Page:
What began as a standard, if not somewhat clinical conversation around race, economic inequality and the achievement gap changed its tune with a single question.
The question (I’ll leave unstated the blame-laden and racially-biased undertones it carried) was at its core about values in the African American community. Or, in the questioner’s mind, the lack of certain values he believed should be taught.
In that moment, the room grew tense and uncomfortable, a caricature of every person’s worst internalized fears surrounding conversations about race. With grace, the members of the panel took a breath, and gave an answer that pushed the conversation to a place of thoughtful, challenging dialogue.
In this second conversation on race in St. Petersburg, the Suncoast Tiger Bay Club curated a panel of activists, community leaders and officials last Thursday afternoon at the St. Petersburg Yacht Club to discuss how St. Petersburg’s spotted racial history informs its way forward.
Kimberly Jackson, Director of the Institute of Public Policy at St. Pete College, moderated a conversation with Deputy Mayor of St. Petersburg Kanika Tomalin, President & CEO of Pinellas County Urban League Rev. Watson L. Haynes, CEO of 2020 Plan and One Community Gypsy Gallardo, and architect Sarah-Jane Vatelot, author of Where Have All The Mangoes Gone?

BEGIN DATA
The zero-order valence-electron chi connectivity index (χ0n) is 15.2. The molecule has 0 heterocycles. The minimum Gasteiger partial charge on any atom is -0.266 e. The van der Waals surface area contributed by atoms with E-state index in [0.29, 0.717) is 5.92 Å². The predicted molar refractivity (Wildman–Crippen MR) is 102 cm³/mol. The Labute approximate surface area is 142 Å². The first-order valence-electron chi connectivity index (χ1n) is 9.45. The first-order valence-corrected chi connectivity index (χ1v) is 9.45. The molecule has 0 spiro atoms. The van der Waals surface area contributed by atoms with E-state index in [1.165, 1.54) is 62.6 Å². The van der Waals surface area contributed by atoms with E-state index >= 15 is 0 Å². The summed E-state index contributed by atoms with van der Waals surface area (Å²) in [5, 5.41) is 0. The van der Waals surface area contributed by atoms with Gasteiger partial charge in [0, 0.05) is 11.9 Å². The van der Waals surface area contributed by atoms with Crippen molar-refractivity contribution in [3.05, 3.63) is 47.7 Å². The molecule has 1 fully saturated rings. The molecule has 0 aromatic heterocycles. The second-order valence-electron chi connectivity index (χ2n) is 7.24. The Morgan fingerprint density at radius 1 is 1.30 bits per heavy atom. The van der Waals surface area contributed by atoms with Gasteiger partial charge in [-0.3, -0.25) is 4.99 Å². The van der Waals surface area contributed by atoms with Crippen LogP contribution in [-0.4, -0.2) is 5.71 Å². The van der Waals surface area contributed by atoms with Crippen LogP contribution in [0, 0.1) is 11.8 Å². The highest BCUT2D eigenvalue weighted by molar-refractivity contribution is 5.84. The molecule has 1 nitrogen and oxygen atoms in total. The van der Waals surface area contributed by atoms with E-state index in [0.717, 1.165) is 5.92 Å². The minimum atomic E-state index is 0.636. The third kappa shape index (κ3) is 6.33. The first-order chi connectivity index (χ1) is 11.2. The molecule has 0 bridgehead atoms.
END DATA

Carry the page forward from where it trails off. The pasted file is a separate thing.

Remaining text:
On values, equity and brain drain
St. Petersburg takes tackling racial equity as central to its function, Tomalin explained, coming at the question of values from a city policy perspective. “The city approaches the goals of the 2020 Plan and the One Community Plan with as much diligence and effort and commitment as we approach the way we pave our roads and build our infrastructure,” she said.
“There’s a context to everything,” said Vatelot, citing the research she gathered in her dissertation, Where Have All The Mangoes Gone? At the time of the Gas Plant District’s razing to make way for Tropicana Field and I-175, it was home to 33 locally-owned businesses.
“What was taken away when those buildings were destroyed were peoples’ livelihoods,” she explained. “You can compensate somebody for land but you can’t compensate them for a lifetime of earning. And for passing down that business from one generation to another.
“When we tell people to pull themselves up by their bootstraps, if those bootstraps have been severed, through repeated acts of economic violence and infrastructural violence on a community, you cannot expect that to be the answer.”
“We are teaching our children those values,” Gallardo said, to that same question. She went on to name the gains that have been made in the black community over the last 20 years. The black graduation rate has tripled since the 2001 founding of Concerned Organizations for Quality Education for Black Students (COQEBS), she explained, an organization formed to rally around black student success in public schools. The black poverty rate has reduced by 45 percent. African Americans have seen gains in income and wealth attainment in St. Petersburg.
“Yet there is this constant narrative of ubiquitous failure that we need to dispense with,” Gallardo said. “It’s time to move on from the narrative that we’ve tried and tried and spent hundreds of millions of dollars and nothing’s changed.
“Tons of things have changed and progressed in our community, and we need to recognize that.”
Then, Gallardo flipped the question.